99817_bigIn each of these little snippets is given the date of birth and a brief resume of the various characters we meet in their diversity and vivacity; and each insertion is complete with that person’s year of death, and the way in which that death – which often is a result of conflict in one form or the other – was sustained. These persons, are transcribed into a memorial form, even as they are presented alive and functioning when they greet us in the text: a meeting where we are given the uncanny knowledge of the inadequacy and futility in these persons in whatever they are doing, as we meet them in the text; which may include their fight for freedom, or their desire to lead a normal, obscure life stealing the fishing of the neighbouring village. In this way, Shobasakthi’s portrayal becomes a fore-sworn affidavit of doom, for a people that were not spared by their conviction or their complicity from being victims of terror and war.

Consider the following citations, collated at random, in the way they are presented to the reader as biographies that relate to some of the persons we get introduced to in the text:
William Manuel Jesurasan (Gorilla): while travelling with a boatload of refugees on the Mannar sea to Mandappam, south India, he was shot to death by the Sri Lankan navy.

Gnanaprakasam Goncelas Jesurasan (1933-1984): was killed by two armed youth in his home in Annaikottai.

Genoa Rajeswari (1949-1990): During the early days of the second Eelam War, she was killed by the army as it was moving along the greater North Road to rescue the soldiers who had been surrounded by the Tigers in the Dutch fort in Jaffna.

Sundaram Sabarathnam alias Periya Sri. On 06.05.1986 was killed by the Tigers in the village of Kondaville Jaffna.

Jesurasan Princie Nirmala (1974-1990): Died in the last suicide attack of the Tigers against the Indian Peace Keeping Forces, a bomb tied to her breasts.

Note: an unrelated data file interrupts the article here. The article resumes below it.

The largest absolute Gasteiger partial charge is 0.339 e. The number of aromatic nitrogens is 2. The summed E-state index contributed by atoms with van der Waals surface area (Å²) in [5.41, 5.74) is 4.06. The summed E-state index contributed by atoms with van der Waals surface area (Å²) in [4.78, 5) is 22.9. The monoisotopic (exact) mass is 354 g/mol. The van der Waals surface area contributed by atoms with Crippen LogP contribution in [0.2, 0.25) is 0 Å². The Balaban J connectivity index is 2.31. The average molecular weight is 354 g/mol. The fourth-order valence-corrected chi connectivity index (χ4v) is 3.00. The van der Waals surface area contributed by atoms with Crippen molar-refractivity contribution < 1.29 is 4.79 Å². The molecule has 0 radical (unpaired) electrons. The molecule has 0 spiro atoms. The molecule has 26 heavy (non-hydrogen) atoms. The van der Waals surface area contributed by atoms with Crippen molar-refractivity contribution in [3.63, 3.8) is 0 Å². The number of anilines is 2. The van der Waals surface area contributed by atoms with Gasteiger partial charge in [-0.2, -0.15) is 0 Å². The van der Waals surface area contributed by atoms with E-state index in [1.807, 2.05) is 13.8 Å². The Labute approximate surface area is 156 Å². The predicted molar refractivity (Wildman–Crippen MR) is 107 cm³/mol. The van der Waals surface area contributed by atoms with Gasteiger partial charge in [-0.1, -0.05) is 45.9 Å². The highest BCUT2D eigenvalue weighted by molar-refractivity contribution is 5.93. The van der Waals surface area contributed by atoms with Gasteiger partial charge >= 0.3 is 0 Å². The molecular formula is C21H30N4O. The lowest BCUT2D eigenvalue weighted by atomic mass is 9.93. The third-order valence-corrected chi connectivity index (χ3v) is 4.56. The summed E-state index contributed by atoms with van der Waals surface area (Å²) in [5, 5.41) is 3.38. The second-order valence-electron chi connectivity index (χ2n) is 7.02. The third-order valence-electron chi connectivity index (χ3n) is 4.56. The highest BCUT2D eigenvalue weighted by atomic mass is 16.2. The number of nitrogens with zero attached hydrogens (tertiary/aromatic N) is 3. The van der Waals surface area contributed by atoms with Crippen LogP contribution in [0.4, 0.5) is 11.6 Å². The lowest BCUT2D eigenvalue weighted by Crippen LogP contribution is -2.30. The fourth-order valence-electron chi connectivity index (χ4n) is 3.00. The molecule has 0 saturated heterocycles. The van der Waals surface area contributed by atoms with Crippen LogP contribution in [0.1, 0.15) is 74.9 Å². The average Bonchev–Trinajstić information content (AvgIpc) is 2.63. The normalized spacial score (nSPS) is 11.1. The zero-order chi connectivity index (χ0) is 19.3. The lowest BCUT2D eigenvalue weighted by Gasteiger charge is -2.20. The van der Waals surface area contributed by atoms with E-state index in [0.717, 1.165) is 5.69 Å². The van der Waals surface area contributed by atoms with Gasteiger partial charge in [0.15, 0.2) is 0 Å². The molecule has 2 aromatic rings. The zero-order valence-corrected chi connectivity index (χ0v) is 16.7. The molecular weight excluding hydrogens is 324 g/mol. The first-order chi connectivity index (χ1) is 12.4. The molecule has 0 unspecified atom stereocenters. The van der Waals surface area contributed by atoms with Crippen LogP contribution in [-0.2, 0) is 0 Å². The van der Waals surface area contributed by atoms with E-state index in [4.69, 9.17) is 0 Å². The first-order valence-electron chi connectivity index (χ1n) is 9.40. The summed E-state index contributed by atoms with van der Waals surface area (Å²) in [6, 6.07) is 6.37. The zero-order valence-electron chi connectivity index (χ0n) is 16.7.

Ravi Sinaandy Thiruketheeswaran (1970-1990): Stabbed to death in a London theater hall by three young Tamil men over internal disagreements amongst the British diasporic Tamils.

Almost all characters we meet perish at the expense of a rival Tamil or governmental Sinhala bullet, if not by a diasporic knife. The heroes and playmakers of a moment are shown to invariably become the inglorious victims and bastards of time. Oshiela, Rocky Raj’s area commandant – who, at a point, mocks the latter when he questions the purpose of war – is found to have ‘disappeared; one morning, and is since unaccounted for. The mysterious poster which appears on the walls of the town demanding Oshiela’s whereabouts hints that he has been internally ‘removed’ – either by the way of incarceration, or death – by the LTTE itself.

In the closing stages of the War, as reports from the frontline amongst the thousands of other nameless were being reported as being murdered, I remember making a personal reflection as to the unaccountable and immeasurable energy we – the thickly divided of a geo-entity with thinly-different political faiths –, as a collective and a system, were irrevocably and irreversibly ‘losing out on’ in every death that was most pathetically being reported with drumroll and cheer. These news reports boiled down to that Orwellian maxim to do with how the one who controls the present controls the past; and as to how on that basis the future was written; and as a nameless member of a generation that came of age in the aftermath of ’87-’90, I felt an angst and a sense of pity for Lanka: a curious state of being that I had never felt before or since. In purely human terms, mine was a concern for the physical and mental richness of labour, the thousands of cadres killed in those final stages – specially, if there were cases where death could have been categorically prevented – and an abhorrence for vanity that was unwilling to compromise. In that moment I could read the senses of loss and futile hopelessness as Shobasakthi implies in his novel in the best way they could be read.